No matter how obvious a problem, no matter how apparent a solution, no matter how clear the path is to go from point A to point B, service providers can’t make a client do anything. Yes, there are things that can be done on behalf of a client, but ultimately the client is responsible for what does or doesn’t happen on a project. Whether the client hires an accountant to do the taxes or a lawyer to represent them in a court case, the client is still ultimately responsible for the outcome. Each service provider relies on the information the client provides.
Questions and Answers
Ask a question, get an answer to that question; circumstances and data provided. Change a variable, withhold information that doesn’t seem relevant, or is “forgotten”… change the outcome. Add more or different data and information … get a different answer. Ultimately, clients control the interactions with the service provider and the flow of information to them. The service provider is not present 100% of the time with the client, so doesn’t have full knowledge of the situation. Thus the client bears the full burden for ensuring that relevant information gets to the service provider, that results are achieved and that “stuff” happens. It is the client’s business.
This doesn’t mean service providers don’t have responsibility and accountability for their role. Service providers must make an effort to ask the proper questions, gather comprehensive information, and fulfill their role as defined in the relationship agreement. It must be an active relationship where the service provider is looking for the things the client may not know to share, may not understand would be relevant, or would be reluctant to disclose for whatever reason. (Sometimes to influence the outcome of the opinions being offered by the “independent” advisor.)
So what is a service provider to do? As a service provider, ensure that you have:
- Clear, concise, defined agreement on work to be performed
- Clear, concise exclusions on what is NOT covered
- Clear and consistent payment terms
- Scheduling and deliverable requirements
o Define what happens and when
o A clear understanding of client deadlines and the impact of missed client deadlines
o Who and how a client authorizes work, changes in scope, etc.
Service Provider Clients: Drink Well
If you are the client, what expectations should you have? The same recommendations apply: The clearer the terms and understanding of what is expected the better the relationship will be for both parties. A few other things are important and need to occur BEFORE you seek out service providers:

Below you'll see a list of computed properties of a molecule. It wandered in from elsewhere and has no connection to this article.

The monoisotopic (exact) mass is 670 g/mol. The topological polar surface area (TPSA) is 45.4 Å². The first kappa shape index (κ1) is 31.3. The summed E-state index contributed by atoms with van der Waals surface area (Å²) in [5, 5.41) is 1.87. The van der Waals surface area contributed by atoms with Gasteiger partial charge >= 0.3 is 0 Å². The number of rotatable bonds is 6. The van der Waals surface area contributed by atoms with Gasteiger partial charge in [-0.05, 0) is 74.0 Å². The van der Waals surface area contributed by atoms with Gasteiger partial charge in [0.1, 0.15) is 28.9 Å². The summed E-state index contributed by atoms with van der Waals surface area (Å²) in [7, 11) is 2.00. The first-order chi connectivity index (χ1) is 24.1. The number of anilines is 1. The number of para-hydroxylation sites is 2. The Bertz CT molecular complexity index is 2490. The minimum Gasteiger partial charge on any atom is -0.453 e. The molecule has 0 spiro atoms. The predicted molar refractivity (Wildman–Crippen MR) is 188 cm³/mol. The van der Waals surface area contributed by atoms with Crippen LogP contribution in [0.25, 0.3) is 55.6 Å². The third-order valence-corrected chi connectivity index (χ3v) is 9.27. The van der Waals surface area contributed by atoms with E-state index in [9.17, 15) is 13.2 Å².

- Understand what type of help you need. Are you looking for accounting help? Will it require a bookkeeper, a CPA, controller or CFO type? What are the differences? If you need legal assistance, is that for “general” legal work or something specific, e.g., an employee issue, intellectual property, litigation? Who and what are you looking for?
- Define the problem as clearly as you can in your own mind BEFORE you make the first call.
- Ask for referrals, recommendations, and research the names you get BEFORE you make any calls.
- Decide you are going to listen and HEAR what is being said by the service providers you are interviewing. Ask questions to get information not only about your situation but also about experience, credentials, and style. You want the service provider to be someone that can really help you deal with your issues, not someone who will just tell you what you want to hear.
- Be ready to hire a person whom you may not be entirely comfortable dealing with. You may need to hire someone who makes you uncomfortable with his/her strong personality, knowledge, experience, and/or attitude. He or she may be just the person you need to expand your skill base and challenge preconceived notions. You don’t want someone who will push you around, but you do want someone capable, knowledgeable, and equipped to fully represent your interests even when you might be the one getting in your own way.
Leading the Client …
Providing services is very much about leadership. There is no “making” the client do anything. Service providers are advisors and resources to the client. The client makes the decisions about what will and won’t be done. Whether a service provider is transactional, tactical, or strategic, the ultimate responsibility, accountability, and ownership for what happens rests with the business owner and management team. Everyone needs to understand that relationship and work to maximize its effectiveness through complete and honest communication. Sharing of opinions based upon full disclosure (or as full as is realistically possible) will result in better decisions and advice.
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